When Hurricane Laura hit the Caribbean this past weekend, it was only a tropical storm. Still, there was damage to crops and infrastructure, and there were even several fatalities. Since then, Laura turned into a Category 4 hurricane that made landfall near Cameron, Louisiana early Thursday morning. Since then, the storm has weakened to Category 2. The extent of the damage in Louisiana and Texas is unknown yet, but more than 457,000 customers in the two states were without power early Thursday morning.
Credit: National Hurricane Center.
Wednesday evening and night saw extreme winds and catastrophic storm surges in these two states as a prequel to the approaching hurricane. Ports and shipping companies in the area have issued advisories and temporarily halted operations. According to NPR reports, the hurricane is said to be extremely dangerous, “with maximum sustained winds of near 145 mph – just 12 mph short of the Category 5 classification.” The categorical classification is based off of the hurricane’s predicted maximum wind speed, with the Category 5 classification being the most severe classification.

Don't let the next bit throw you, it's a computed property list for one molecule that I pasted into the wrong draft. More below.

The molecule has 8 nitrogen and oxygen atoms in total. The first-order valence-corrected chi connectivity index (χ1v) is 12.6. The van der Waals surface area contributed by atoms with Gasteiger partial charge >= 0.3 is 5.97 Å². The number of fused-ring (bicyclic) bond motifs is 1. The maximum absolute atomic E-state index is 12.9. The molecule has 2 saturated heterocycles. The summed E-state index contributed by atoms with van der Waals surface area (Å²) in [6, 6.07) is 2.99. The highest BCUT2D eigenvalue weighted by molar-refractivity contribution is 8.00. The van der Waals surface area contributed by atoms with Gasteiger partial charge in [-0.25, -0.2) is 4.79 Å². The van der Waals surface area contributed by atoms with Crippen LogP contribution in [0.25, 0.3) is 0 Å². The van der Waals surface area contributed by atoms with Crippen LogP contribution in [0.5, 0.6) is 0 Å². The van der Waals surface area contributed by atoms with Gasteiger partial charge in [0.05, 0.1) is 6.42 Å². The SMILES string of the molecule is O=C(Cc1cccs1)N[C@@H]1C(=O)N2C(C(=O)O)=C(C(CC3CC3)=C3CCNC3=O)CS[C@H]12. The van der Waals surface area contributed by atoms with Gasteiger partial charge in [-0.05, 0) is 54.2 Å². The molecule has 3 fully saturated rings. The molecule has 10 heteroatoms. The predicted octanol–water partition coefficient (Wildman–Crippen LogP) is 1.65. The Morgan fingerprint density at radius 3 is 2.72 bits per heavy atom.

The ports in the area have taken precautions, and temporarily halted operations for the safety of their team members. Port Houston released a statement declaring that all Port Houston offices and terminals will remain closed Wednesday, August 26, 2020 and Thursday, August 27,2020. For the Port of New Orleans, as of Wednesday August 26th, at 1:30 pm the New Orleans Cargo Terminals remain at normal operating levels and container terminal operations and Breakbulk operations also remain open. The Port’s website also states that “Per the US Coast Guard at 1200 CST, Port condition YANKEE is in effect for the entire New Orleans zone, thus boats and pilots have mobilized to resume vessel traffic as conditions allow.”
Sealand, a Maersk shipping company, also issued a customer advisory regarding the storm, saying: “As we continue to monitor Hurricane Laura and Post-Tropical Cyclone Marco, the safety of our teams and cargo operations remains our top priority. We want to keep you informed on a frequent basis about how the storms may affect your supply chain on the U.S. gulf coast. Our operational team is in constant touch with the US Coast Guard and Port leaders to ensure the latest updates.” Delays are expected for many of the company’s vessel operations in the area.